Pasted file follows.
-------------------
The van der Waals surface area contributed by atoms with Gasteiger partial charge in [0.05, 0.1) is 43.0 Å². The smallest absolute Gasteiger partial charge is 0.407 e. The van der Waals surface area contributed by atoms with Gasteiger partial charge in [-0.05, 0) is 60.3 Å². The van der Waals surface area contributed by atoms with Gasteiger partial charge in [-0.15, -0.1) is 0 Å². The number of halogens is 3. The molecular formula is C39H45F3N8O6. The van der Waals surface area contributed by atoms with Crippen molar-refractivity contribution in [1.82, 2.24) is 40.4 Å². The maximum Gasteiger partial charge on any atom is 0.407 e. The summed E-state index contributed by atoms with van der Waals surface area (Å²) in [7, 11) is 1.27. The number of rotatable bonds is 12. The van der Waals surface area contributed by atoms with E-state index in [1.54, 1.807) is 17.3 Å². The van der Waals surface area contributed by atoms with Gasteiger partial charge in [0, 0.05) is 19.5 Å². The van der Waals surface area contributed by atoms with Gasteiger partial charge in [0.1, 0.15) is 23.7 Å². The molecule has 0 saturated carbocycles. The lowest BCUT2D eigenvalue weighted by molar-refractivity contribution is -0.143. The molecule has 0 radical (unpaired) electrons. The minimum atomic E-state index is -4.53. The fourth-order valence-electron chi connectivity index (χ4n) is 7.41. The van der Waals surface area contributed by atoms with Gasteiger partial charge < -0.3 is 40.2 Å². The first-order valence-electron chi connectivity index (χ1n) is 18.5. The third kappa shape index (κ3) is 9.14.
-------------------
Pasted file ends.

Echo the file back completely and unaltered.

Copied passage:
The van der Waals surface area contributed by atoms with Gasteiger partial charge in [0.05, 0.1) is 43.0 Å². The smallest absolute Gasteiger partial charge is 0.407 e. The van der Waals surface area contributed by atoms with Gasteiger partial charge in [-0.05, 0) is 60.3 Å². The van der Waals surface area contributed by atoms with Gasteiger partial charge in [-0.15, -0.1) is 0 Å². The number of halogens is 3. The molecular formula is C39H45F3N8O6. The van der Waals surface area contributed by atoms with Crippen molar-refractivity contribution in [1.82, 2.24) is 40.4 Å². The maximum Gasteiger partial charge on any atom is 0.407 e. The summed E-state index contributed by atoms with van der Waals surface area (Å²) in [7, 11) is 1.27. The number of rotatable bonds is 12. The van der Waals surface area contributed by atoms with E-state index in [1.54, 1.807) is 17.3 Å². The van der Waals surface area contributed by atoms with Gasteiger partial charge in [0, 0.05) is 19.5 Å². The van der Waals surface area contributed by atoms with Gasteiger partial charge in [0.1, 0.15) is 23.7 Å². The molecule has 0 saturated carbocycles. The lowest BCUT2D eigenvalue weighted by molar-refractivity contribution is -0.143. The molecule has 0 radical (unpaired) electrons. The minimum atomic E-state index is -4.53. The fourth-order valence-electron chi connectivity index (χ4n) is 7.41. The van der Waals surface area contributed by atoms with Gasteiger partial charge < -0.3 is 40.2 Å². The first-order valence-electron chi connectivity index (χ1n) is 18.5. The third kappa shape index (κ3) is 9.14.